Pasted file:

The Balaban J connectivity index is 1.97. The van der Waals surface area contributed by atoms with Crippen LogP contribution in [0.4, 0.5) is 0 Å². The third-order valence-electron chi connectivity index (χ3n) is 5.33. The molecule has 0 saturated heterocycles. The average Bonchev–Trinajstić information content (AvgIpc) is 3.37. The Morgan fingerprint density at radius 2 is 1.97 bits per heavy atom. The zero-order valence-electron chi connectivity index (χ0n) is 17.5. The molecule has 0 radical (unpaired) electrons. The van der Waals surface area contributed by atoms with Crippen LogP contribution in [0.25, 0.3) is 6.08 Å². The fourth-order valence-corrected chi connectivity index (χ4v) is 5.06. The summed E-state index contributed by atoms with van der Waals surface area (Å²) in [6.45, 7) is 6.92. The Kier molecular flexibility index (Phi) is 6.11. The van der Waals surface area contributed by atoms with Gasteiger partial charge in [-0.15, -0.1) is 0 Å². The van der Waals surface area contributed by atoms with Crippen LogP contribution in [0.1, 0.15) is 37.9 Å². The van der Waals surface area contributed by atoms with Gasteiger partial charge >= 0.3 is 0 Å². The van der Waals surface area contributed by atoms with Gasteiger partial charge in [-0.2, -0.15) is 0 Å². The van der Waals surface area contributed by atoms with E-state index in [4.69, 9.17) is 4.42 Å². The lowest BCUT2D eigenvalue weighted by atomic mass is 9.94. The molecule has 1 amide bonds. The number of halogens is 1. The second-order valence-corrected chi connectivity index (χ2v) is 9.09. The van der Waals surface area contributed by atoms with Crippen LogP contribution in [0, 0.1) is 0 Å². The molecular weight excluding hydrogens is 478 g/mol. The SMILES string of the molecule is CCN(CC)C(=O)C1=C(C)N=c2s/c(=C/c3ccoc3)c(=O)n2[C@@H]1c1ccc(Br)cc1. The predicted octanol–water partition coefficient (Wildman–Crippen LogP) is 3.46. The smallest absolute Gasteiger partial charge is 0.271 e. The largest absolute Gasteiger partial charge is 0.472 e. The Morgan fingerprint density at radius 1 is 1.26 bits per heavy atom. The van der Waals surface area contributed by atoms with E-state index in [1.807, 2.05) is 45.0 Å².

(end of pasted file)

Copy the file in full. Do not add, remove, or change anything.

The Balaban J connectivity index is 1.97. The van der Waals surface area contributed by atoms with Crippen LogP contribution in [0.4, 0.5) is 0 Å². The third-order valence-electron chi connectivity index (χ3n) is 5.33. The molecule has 0 saturated heterocycles. The average Bonchev–Trinajstić information content (AvgIpc) is 3.37. The Morgan fingerprint density at radius 2 is 1.97 bits per heavy atom. The zero-order valence-electron chi connectivity index (χ0n) is 17.5. The molecule has 0 radical (unpaired) electrons. The van der Waals surface area contributed by atoms with Crippen LogP contribution in [0.25, 0.3) is 6.08 Å². The fourth-order valence-corrected chi connectivity index (χ4v) is 5.06. The summed E-state index contributed by atoms with van der Waals surface area (Å²) in [6.45, 7) is 6.92. The Kier molecular flexibility index (Phi) is 6.11. The van der Waals surface area contributed by atoms with Gasteiger partial charge in [-0.15, -0.1) is 0 Å². The van der Waals surface area contributed by atoms with Crippen LogP contribution in [0.1, 0.15) is 37.9 Å². The van der Waals surface area contributed by atoms with Gasteiger partial charge >= 0.3 is 0 Å². The van der Waals surface area contributed by atoms with Gasteiger partial charge in [-0.2, -0.15) is 0 Å². The van der Waals surface area contributed by atoms with E-state index in [4.69, 9.17) is 4.42 Å². The lowest BCUT2D eigenvalue weighted by atomic mass is 9.94. The molecule has 1 amide bonds. The number of halogens is 1. The second-order valence-corrected chi connectivity index (χ2v) is 9.09. The van der Waals surface area contributed by atoms with Crippen LogP contribution in [0, 0.1) is 0 Å². The molecular weight excluding hydrogens is 478 g/mol. The SMILES string of the molecule is CCN(CC)C(=O)C1=C(C)N=c2s/c(=C/c3ccoc3)c(=O)n2[C@@H]1c1ccc(Br)cc1. The predicted octanol–water partition coefficient (Wildman–Crippen LogP) is 3.46. The smallest absolute Gasteiger partial charge is 0.271 e. The largest absolute Gasteiger partial charge is 0.472 e. The Morgan fingerprint density at radius 1 is 1.26 bits per heavy atom. The van der Waals surface area contributed by atoms with E-state index in [1.807, 2.05) is 45.0 Å².